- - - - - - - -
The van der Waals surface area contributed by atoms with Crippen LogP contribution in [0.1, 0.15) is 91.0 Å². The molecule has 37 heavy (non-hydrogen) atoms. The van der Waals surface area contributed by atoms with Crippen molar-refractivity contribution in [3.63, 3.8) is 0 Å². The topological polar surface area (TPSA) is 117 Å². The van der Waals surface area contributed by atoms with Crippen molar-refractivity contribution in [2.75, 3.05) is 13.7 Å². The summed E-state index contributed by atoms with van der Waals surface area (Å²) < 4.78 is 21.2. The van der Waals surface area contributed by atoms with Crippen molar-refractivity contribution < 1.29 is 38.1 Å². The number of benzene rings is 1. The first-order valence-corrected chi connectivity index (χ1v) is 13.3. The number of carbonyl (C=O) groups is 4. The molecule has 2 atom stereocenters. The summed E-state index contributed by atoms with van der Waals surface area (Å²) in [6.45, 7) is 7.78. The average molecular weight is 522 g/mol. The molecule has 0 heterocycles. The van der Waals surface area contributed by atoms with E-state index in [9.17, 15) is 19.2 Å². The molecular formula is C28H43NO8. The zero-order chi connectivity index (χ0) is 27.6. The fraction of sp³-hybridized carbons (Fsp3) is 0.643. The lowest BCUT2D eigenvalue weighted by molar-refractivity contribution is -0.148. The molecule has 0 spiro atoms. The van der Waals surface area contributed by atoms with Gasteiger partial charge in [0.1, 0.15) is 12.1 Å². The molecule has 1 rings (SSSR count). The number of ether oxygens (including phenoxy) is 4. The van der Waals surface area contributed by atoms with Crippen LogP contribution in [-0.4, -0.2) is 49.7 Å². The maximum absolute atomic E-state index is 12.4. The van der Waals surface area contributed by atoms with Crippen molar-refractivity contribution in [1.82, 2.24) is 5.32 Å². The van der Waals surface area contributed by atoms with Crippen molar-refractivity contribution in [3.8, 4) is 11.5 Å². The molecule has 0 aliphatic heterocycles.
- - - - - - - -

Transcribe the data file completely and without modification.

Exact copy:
The van der Waals surface area contributed by atoms with Crippen LogP contribution in [0.1, 0.15) is 91.0 Å². The molecule has 37 heavy (non-hydrogen) atoms. The van der Waals surface area contributed by atoms with Crippen molar-refractivity contribution in [3.63, 3.8) is 0 Å². The topological polar surface area (TPSA) is 117 Å². The van der Waals surface area contributed by atoms with Crippen molar-refractivity contribution in [2.75, 3.05) is 13.7 Å². The summed E-state index contributed by atoms with van der Waals surface area (Å²) < 4.78 is 21.2. The van der Waals surface area contributed by atoms with Crippen molar-refractivity contribution < 1.29 is 38.1 Å². The number of benzene rings is 1. The first-order valence-corrected chi connectivity index (χ1v) is 13.3. The number of carbonyl (C=O) groups is 4. The molecule has 2 atom stereocenters. The summed E-state index contributed by atoms with van der Waals surface area (Å²) in [6.45, 7) is 7.78. The average molecular weight is 522 g/mol. The molecule has 0 heterocycles. The van der Waals surface area contributed by atoms with E-state index in [9.17, 15) is 19.2 Å². The molecular formula is C28H43NO8. The zero-order chi connectivity index (χ0) is 27.6. The fraction of sp³-hybridized carbons (Fsp3) is 0.643. The lowest BCUT2D eigenvalue weighted by molar-refractivity contribution is -0.148. The molecule has 0 spiro atoms. The van der Waals surface area contributed by atoms with Gasteiger partial charge in [0.1, 0.15) is 12.1 Å². The molecule has 1 rings (SSSR count). The number of ether oxygens (including phenoxy) is 4. The van der Waals surface area contributed by atoms with Crippen LogP contribution in [-0.4, -0.2) is 49.7 Å². The maximum absolute atomic E-state index is 12.4. The van der Waals surface area contributed by atoms with Crippen molar-refractivity contribution in [1.82, 2.24) is 5.32 Å². The van der Waals surface area contributed by atoms with Crippen molar-refractivity contribution in [3.8, 4) is 11.5 Å². The molecule has 0 aliphatic heterocycles.